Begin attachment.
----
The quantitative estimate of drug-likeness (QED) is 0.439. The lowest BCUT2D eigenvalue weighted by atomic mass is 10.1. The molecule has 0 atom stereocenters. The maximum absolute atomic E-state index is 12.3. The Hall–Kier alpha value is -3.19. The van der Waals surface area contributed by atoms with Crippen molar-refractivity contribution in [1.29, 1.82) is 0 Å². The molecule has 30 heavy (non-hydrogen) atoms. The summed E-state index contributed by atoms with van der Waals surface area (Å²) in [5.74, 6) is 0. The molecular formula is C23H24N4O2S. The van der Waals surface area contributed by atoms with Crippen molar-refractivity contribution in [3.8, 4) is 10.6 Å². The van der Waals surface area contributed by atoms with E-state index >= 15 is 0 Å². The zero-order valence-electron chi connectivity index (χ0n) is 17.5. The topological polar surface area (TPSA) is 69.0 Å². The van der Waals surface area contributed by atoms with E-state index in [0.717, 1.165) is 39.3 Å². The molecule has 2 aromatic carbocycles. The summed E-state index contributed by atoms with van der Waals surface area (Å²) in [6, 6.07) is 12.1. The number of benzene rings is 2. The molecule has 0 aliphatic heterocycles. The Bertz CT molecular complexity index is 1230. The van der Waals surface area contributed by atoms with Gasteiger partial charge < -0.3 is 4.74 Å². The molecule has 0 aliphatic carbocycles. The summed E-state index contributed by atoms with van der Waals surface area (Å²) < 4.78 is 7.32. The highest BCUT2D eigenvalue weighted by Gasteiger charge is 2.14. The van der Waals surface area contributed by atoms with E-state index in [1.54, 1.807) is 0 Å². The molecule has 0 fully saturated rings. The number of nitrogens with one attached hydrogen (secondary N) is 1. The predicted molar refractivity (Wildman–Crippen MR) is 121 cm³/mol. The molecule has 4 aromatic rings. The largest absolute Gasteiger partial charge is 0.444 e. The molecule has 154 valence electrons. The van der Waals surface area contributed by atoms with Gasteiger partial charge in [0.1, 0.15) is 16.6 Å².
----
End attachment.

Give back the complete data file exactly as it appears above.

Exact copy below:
The quantitative estimate of drug-likeness (QED) is 0.439. The lowest BCUT2D eigenvalue weighted by atomic mass is 10.1. The molecule has 0 atom stereocenters. The maximum absolute atomic E-state index is 12.3. The Hall–Kier alpha value is -3.19. The van der Waals surface area contributed by atoms with Crippen molar-refractivity contribution in [1.29, 1.82) is 0 Å². The molecule has 30 heavy (non-hydrogen) atoms. The summed E-state index contributed by atoms with van der Waals surface area (Å²) in [5.74, 6) is 0. The molecular formula is C23H24N4O2S. The van der Waals surface area contributed by atoms with Crippen molar-refractivity contribution in [3.8, 4) is 10.6 Å². The van der Waals surface area contributed by atoms with E-state index >= 15 is 0 Å². The zero-order valence-electron chi connectivity index (χ0n) is 17.5. The topological polar surface area (TPSA) is 69.0 Å². The van der Waals surface area contributed by atoms with E-state index in [0.717, 1.165) is 39.3 Å². The molecule has 2 aromatic carbocycles. The summed E-state index contributed by atoms with van der Waals surface area (Å²) in [6, 6.07) is 12.1. The number of benzene rings is 2. The molecule has 0 aliphatic heterocycles. The Bertz CT molecular complexity index is 1230. The van der Waals surface area contributed by atoms with Gasteiger partial charge < -0.3 is 4.74 Å². The molecule has 0 aliphatic carbocycles. The summed E-state index contributed by atoms with van der Waals surface area (Å²) < 4.78 is 7.32. The highest BCUT2D eigenvalue weighted by Gasteiger charge is 2.14. The van der Waals surface area contributed by atoms with E-state index in [1.54, 1.807) is 0 Å². The molecule has 0 fully saturated rings. The number of nitrogens with one attached hydrogen (secondary N) is 1. The predicted molar refractivity (Wildman–Crippen MR) is 121 cm³/mol. The molecule has 4 aromatic rings. The largest absolute Gasteiger partial charge is 0.444 e. The molecule has 154 valence electrons. The van der Waals surface area contributed by atoms with Gasteiger partial charge in [0.1, 0.15) is 16.6 Å².